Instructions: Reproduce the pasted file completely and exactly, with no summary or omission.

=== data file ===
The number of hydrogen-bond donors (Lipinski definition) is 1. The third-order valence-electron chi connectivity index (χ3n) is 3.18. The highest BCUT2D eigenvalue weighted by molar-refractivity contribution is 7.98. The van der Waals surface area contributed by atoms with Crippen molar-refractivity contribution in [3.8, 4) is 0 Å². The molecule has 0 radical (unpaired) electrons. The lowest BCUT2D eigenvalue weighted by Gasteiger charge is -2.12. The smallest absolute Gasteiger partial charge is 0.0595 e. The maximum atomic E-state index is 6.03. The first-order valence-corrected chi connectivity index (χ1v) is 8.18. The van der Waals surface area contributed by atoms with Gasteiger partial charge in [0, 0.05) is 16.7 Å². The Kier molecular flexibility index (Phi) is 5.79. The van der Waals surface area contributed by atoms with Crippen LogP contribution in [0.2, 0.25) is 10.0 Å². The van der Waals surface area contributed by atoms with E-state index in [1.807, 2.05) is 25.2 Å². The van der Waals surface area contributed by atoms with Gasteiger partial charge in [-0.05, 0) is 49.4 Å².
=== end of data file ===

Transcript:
The number of hydrogen-bond donors (Lipinski definition) is 1. The third-order valence-electron chi connectivity index (χ3n) is 3.18. The highest BCUT2D eigenvalue weighted by molar-refractivity contribution is 7.98. The van der Waals surface area contributed by atoms with Crippen molar-refractivity contribution in [3.8, 4) is 0 Å². The molecule has 0 radical (unpaired) electrons. The lowest BCUT2D eigenvalue weighted by Gasteiger charge is -2.12. The smallest absolute Gasteiger partial charge is 0.0595 e. The maximum atomic E-state index is 6.03. The first-order valence-corrected chi connectivity index (χ1v) is 8.18. The van der Waals surface area contributed by atoms with Gasteiger partial charge in [0, 0.05) is 16.7 Å². The Kier molecular flexibility index (Phi) is 5.79. The van der Waals surface area contributed by atoms with Crippen LogP contribution in [0.2, 0.25) is 10.0 Å². The van der Waals surface area contributed by atoms with E-state index in [1.807, 2.05) is 25.2 Å². The van der Waals surface area contributed by atoms with Gasteiger partial charge in [-0.05, 0) is 49.4 Å².